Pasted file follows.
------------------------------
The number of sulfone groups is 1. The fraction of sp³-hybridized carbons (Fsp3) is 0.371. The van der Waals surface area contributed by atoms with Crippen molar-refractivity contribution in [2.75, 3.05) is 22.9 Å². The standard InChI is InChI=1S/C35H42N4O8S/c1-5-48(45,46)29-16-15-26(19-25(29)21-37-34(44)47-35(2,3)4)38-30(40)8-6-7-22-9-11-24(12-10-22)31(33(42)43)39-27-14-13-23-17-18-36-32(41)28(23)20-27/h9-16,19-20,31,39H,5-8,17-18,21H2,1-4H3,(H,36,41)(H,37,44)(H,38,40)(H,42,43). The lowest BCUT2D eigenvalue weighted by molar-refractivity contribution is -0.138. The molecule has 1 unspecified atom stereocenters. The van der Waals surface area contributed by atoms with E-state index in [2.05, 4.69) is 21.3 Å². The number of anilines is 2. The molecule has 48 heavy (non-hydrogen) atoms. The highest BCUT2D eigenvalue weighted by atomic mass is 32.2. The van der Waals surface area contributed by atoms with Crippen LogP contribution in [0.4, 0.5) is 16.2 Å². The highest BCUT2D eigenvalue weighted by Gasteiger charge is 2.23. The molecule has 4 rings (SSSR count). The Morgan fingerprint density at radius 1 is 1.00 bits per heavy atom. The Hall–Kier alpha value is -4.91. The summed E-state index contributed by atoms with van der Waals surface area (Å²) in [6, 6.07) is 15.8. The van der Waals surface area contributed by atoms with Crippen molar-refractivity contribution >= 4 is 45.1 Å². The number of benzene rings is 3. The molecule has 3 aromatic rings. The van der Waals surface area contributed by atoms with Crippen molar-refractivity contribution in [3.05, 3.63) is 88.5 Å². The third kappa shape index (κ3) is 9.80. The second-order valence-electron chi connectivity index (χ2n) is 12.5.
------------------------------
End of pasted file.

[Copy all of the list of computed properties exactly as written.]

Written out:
The number of sulfone groups is 1. The fraction of sp³-hybridized carbons (Fsp3) is 0.371. The van der Waals surface area contributed by atoms with Crippen molar-refractivity contribution in [2.75, 3.05) is 22.9 Å². The standard InChI is InChI=1S/C35H42N4O8S/c1-5-48(45,46)29-16-15-26(19-25(29)21-37-34(44)47-35(2,3)4)38-30(40)8-6-7-22-9-11-24(12-10-22)31(33(42)43)39-27-14-13-23-17-18-36-32(41)28(23)20-27/h9-16,19-20,31,39H,5-8,17-18,21H2,1-4H3,(H,36,41)(H,37,44)(H,38,40)(H,42,43). The lowest BCUT2D eigenvalue weighted by molar-refractivity contribution is -0.138. The molecule has 1 unspecified atom stereocenters. The van der Waals surface area contributed by atoms with E-state index in [2.05, 4.69) is 21.3 Å². The number of anilines is 2. The molecule has 48 heavy (non-hydrogen) atoms. The highest BCUT2D eigenvalue weighted by atomic mass is 32.2. The van der Waals surface area contributed by atoms with Crippen LogP contribution in [0.4, 0.5) is 16.2 Å². The highest BCUT2D eigenvalue weighted by Gasteiger charge is 2.23. The molecule has 4 rings (SSSR count). The Morgan fingerprint density at radius 1 is 1.00 bits per heavy atom. The Hall–Kier alpha value is -4.91. The summed E-state index contributed by atoms with van der Waals surface area (Å²) in [6, 6.07) is 15.8. The van der Waals surface area contributed by atoms with Crippen molar-refractivity contribution >= 4 is 45.1 Å². The number of benzene rings is 3. The molecule has 3 aromatic rings. The van der Waals surface area contributed by atoms with Crippen molar-refractivity contribution in [3.05, 3.63) is 88.5 Å². The third kappa shape index (κ3) is 9.80. The second-order valence-electron chi connectivity index (χ2n) is 12.5.